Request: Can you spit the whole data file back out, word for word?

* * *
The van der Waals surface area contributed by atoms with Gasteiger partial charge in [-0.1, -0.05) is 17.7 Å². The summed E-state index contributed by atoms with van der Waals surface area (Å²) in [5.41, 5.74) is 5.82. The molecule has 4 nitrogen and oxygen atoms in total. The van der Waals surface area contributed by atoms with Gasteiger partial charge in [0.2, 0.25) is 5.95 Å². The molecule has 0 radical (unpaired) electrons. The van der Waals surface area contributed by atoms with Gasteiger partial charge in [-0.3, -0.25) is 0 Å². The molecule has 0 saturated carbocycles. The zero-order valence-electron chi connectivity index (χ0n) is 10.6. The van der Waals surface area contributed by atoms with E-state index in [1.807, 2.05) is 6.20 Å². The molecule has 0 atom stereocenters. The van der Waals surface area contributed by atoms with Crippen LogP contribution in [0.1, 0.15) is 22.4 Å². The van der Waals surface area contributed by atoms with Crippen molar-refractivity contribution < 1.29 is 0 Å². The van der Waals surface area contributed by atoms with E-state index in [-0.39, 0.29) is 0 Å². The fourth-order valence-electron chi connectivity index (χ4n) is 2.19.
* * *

The van der Waals surface area contributed by atoms with Gasteiger partial charge in [-0.1, -0.05) is 17.7 Å². The summed E-state index contributed by atoms with van der Waals surface area (Å²) in [5.41, 5.74) is 5.82. The molecule has 4 nitrogen and oxygen atoms in total. The van der Waals surface area contributed by atoms with Gasteiger partial charge in [0.2, 0.25) is 5.95 Å². The molecule has 0 radical (unpaired) electrons. The van der Waals surface area contributed by atoms with Gasteiger partial charge in [-0.3, -0.25) is 0 Å². The molecule has 0 saturated carbocycles. The zero-order valence-electron chi connectivity index (χ0n) is 10.6. The van der Waals surface area contributed by atoms with E-state index in [1.807, 2.05) is 6.20 Å². The molecule has 0 atom stereocenters. The van der Waals surface area contributed by atoms with Crippen LogP contribution in [0.1, 0.15) is 22.4 Å². The van der Waals surface area contributed by atoms with Crippen molar-refractivity contribution < 1.29 is 0 Å². The van der Waals surface area contributed by atoms with E-state index in [-0.39, 0.29) is 0 Å². The fourth-order valence-electron chi connectivity index (χ4n) is 2.19.